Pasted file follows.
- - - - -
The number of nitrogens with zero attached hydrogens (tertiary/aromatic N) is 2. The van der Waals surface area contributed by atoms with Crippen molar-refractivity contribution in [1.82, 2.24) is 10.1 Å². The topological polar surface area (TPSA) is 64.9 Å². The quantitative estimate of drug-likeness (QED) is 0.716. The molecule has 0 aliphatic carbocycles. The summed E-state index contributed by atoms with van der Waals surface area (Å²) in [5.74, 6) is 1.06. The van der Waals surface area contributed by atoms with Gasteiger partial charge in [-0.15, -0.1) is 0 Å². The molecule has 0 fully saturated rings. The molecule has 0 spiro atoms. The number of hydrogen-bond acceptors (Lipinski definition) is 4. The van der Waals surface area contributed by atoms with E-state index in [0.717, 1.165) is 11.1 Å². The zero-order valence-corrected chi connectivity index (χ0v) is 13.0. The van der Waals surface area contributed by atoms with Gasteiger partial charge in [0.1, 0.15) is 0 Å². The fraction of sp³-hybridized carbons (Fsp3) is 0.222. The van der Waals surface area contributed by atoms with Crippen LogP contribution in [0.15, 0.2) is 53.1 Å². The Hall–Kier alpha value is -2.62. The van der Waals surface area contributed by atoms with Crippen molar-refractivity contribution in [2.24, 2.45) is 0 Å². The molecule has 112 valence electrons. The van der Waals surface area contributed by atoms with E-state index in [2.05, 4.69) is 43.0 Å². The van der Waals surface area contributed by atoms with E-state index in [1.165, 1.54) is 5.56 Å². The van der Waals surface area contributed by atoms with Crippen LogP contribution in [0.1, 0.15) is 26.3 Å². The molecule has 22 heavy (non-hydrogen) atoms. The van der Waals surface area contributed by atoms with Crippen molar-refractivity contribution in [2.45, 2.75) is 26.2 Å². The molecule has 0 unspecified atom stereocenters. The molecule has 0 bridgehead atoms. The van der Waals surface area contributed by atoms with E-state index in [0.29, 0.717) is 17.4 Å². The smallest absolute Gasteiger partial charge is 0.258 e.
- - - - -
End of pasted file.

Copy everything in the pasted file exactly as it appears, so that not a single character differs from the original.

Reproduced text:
The number of nitrogens with zero attached hydrogens (tertiary/aromatic N) is 2. The van der Waals surface area contributed by atoms with Crippen molar-refractivity contribution in [1.82, 2.24) is 10.1 Å². The topological polar surface area (TPSA) is 64.9 Å². The quantitative estimate of drug-likeness (QED) is 0.716. The molecule has 0 aliphatic carbocycles. The summed E-state index contributed by atoms with van der Waals surface area (Å²) in [5.74, 6) is 1.06. The van der Waals surface area contributed by atoms with Gasteiger partial charge in [-0.15, -0.1) is 0 Å². The molecule has 0 fully saturated rings. The molecule has 0 spiro atoms. The number of hydrogen-bond acceptors (Lipinski definition) is 4. The van der Waals surface area contributed by atoms with E-state index in [0.717, 1.165) is 11.1 Å². The zero-order valence-corrected chi connectivity index (χ0v) is 13.0. The van der Waals surface area contributed by atoms with Gasteiger partial charge in [0.1, 0.15) is 0 Å². The fraction of sp³-hybridized carbons (Fsp3) is 0.222. The van der Waals surface area contributed by atoms with Crippen LogP contribution in [0.15, 0.2) is 53.1 Å². The Hall–Kier alpha value is -2.62. The van der Waals surface area contributed by atoms with Crippen molar-refractivity contribution in [2.24, 2.45) is 0 Å². The molecule has 112 valence electrons. The van der Waals surface area contributed by atoms with E-state index in [2.05, 4.69) is 43.0 Å². The van der Waals surface area contributed by atoms with E-state index in [1.165, 1.54) is 5.56 Å². The van der Waals surface area contributed by atoms with Crippen LogP contribution in [0.1, 0.15) is 26.3 Å². The molecule has 22 heavy (non-hydrogen) atoms. The van der Waals surface area contributed by atoms with Crippen molar-refractivity contribution in [2.45, 2.75) is 26.2 Å². The molecule has 0 unspecified atom stereocenters. The molecule has 0 bridgehead atoms. The van der Waals surface area contributed by atoms with E-state index in [0.29, 0.717) is 17.4 Å². The smallest absolute Gasteiger partial charge is 0.258 e.